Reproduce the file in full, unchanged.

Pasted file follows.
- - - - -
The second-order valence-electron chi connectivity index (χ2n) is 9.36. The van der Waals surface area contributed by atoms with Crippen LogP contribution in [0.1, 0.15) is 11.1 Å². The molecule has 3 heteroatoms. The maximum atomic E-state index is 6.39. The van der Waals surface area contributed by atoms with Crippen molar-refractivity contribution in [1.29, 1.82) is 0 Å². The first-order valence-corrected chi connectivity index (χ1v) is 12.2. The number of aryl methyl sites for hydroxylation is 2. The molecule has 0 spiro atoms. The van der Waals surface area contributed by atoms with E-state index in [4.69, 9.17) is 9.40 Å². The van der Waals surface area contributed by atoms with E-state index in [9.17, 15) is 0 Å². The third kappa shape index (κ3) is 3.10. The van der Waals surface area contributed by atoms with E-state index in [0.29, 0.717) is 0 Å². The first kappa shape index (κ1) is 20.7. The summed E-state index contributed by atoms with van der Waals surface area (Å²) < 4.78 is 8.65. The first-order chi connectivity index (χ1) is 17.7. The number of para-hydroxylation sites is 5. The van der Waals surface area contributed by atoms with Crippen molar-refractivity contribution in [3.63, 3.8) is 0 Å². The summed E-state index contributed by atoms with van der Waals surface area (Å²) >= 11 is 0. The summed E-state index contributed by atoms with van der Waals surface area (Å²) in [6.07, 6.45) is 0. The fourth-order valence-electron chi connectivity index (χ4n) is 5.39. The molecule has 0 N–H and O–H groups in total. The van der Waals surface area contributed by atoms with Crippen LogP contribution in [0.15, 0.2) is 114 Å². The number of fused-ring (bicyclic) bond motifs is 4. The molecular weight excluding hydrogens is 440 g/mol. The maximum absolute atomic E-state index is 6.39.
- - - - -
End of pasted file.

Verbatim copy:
The second-order valence-electron chi connectivity index (χ2n) is 9.36. The van der Waals surface area contributed by atoms with Crippen LogP contribution in [0.1, 0.15) is 11.1 Å². The molecule has 3 heteroatoms. The maximum atomic E-state index is 6.39. The van der Waals surface area contributed by atoms with Crippen molar-refractivity contribution in [1.29, 1.82) is 0 Å². The first-order valence-corrected chi connectivity index (χ1v) is 12.2. The number of aryl methyl sites for hydroxylation is 2. The molecule has 0 spiro atoms. The van der Waals surface area contributed by atoms with E-state index in [4.69, 9.17) is 9.40 Å². The van der Waals surface area contributed by atoms with E-state index in [9.17, 15) is 0 Å². The third kappa shape index (κ3) is 3.10. The van der Waals surface area contributed by atoms with E-state index in [0.29, 0.717) is 0 Å². The first kappa shape index (κ1) is 20.7. The summed E-state index contributed by atoms with van der Waals surface area (Å²) < 4.78 is 8.65. The first-order chi connectivity index (χ1) is 17.7. The number of para-hydroxylation sites is 5. The van der Waals surface area contributed by atoms with Crippen molar-refractivity contribution in [3.63, 3.8) is 0 Å². The summed E-state index contributed by atoms with van der Waals surface area (Å²) >= 11 is 0. The summed E-state index contributed by atoms with van der Waals surface area (Å²) in [6.07, 6.45) is 0. The fourth-order valence-electron chi connectivity index (χ4n) is 5.39. The molecule has 0 N–H and O–H groups in total. The van der Waals surface area contributed by atoms with Crippen LogP contribution in [0.15, 0.2) is 114 Å². The number of fused-ring (bicyclic) bond motifs is 4. The molecular weight excluding hydrogens is 440 g/mol. The maximum absolute atomic E-state index is 6.39.